Vancouver is in my biased opinion an incredible place to call home and to visit. It is a city surrounded by temperate rainforest where one can waterski in the morning and downhill ski by the afternoon. Creating an organized itinerary is not a strength of mine but I am happy to share with you some of my favourite spots.
One of my favourite go-to’s in the city is actually where I have my studio. Granville Island is a gem of a place. Home to a wide variety of artists, small businesses and incredible food. It has a large market with local produce, pastries and chocolates. There is an aqua bus that runs between the island, the Olympic Village and downtown Vancouver and is a fun way to tour around. It is a must visit place and a great way to spend an afternoon.
The Museum of Anthropology at the University of British Columbia is a must visit. Across from the museum there is also the Nitobe memorial gardens which is a gorgeous, tranquil space. UBC is also home to the Beaty Biodiversity Museum, UBC Botanical Gardens and Pacific Spirit Park (home to some of the best casual hiking and biking trails). A short distance from there are some of the best beaches in our area Jericho, Spanish Banks and Kits Beach where you can rent sailboats, paddle boards and walk way out in low tide.
Vancouver is home to some of the best sushi. I would hesitate to guess that there are more sushi spots than fast food restaurants and they range from little holes in the wall that are perfect for take out to some of the finest and most celebrated sushi around like Miku and Minami. We also have a fantastic food truck scene in downtown Vancouver.
Our cities crown jewel is Stanley Park. It is a massive forested area just off of downtown. It is an amazing day outing to do on a bike. There are many restaurants and a brewery, amazing ponds, a spray park and an incredible outdoor amphitheatre which hosts outdoor theatre and concerts. Stanley Park is right on the water and has fabulous views to take in.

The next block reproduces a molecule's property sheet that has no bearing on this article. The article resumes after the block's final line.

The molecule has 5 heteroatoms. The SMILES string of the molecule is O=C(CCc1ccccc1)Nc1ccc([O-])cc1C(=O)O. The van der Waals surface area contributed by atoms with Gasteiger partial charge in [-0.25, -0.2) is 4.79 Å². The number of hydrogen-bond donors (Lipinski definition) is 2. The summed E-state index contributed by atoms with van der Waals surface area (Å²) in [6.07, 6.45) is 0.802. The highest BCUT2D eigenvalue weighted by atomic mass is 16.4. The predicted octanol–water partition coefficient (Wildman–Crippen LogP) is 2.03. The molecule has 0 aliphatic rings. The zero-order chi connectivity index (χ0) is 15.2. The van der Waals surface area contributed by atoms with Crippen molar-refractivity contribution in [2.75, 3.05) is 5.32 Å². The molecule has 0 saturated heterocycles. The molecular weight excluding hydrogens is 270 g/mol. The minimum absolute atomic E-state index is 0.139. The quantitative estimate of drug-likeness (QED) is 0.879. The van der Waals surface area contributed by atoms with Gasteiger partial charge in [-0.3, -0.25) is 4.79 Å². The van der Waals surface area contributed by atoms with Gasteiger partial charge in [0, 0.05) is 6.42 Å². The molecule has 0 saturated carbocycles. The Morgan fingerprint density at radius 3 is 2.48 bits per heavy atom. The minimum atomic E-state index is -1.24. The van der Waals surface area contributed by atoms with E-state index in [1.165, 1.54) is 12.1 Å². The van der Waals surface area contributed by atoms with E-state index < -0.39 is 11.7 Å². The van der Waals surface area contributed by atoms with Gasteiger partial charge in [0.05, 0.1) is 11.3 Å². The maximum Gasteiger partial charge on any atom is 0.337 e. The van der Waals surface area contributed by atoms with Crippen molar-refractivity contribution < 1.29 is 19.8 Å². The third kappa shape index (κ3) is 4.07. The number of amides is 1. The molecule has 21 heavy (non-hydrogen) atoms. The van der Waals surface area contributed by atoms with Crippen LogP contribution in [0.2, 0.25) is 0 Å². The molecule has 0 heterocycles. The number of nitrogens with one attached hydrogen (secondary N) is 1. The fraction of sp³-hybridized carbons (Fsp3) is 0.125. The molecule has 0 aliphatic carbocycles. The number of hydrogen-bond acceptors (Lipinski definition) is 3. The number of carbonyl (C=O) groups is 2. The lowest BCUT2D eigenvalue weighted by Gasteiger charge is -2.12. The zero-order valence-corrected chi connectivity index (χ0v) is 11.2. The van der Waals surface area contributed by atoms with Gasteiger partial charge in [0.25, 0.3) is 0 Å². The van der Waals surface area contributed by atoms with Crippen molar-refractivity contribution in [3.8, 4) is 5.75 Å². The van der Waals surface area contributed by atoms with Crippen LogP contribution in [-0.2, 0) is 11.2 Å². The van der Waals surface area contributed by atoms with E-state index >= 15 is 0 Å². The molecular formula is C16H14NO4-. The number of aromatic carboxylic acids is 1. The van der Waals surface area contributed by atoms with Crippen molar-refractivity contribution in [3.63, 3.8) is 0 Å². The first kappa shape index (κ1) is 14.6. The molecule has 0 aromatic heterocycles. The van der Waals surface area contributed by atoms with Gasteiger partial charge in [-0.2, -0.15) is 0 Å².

We have several local mountains that are a half hour drive from downtown. Grouse mountain has an gondola ride to the top or if your feeling ambitious, a hike to the top known as the Grouse Grid. Grouse has restaurants and entertainment as well as a skating rink and downhill day and nighttime skiing/sledding in the winter.
An hour and a half outside of Vancouver is Whistler BC. Whistler is a world famous ski town jam-packed with all season activities. Whistler hosts a variety of swimming lakes, golf courses and plenty of organized adventure tours. Flanked on either side of Whistler is Squamish and Pemberton. They are situated in tranquil valleys with farms, great little restaurants…. I could go on and on…
Shoutout is all about shouting out others who you feel deserve additional recognition and exposure. Who would you like to shoutout?
I would like to dedicate my shoutout to Arts Umbrella. Arts Umbrella is a visual and performing art school for youth in Vancouver, Canada. It is a one of a kind non-profit organization that has provided me with the most enriched foundation in the arts. I picked up my first camera at 12 and spent the majority of my high school years in the darkroom there. They taught me so much more than the fundamentals of art, they taught me the value of personal expression, how to create visual narratives and about the importance finding a creative community.
Facebook: Shira Gold Photography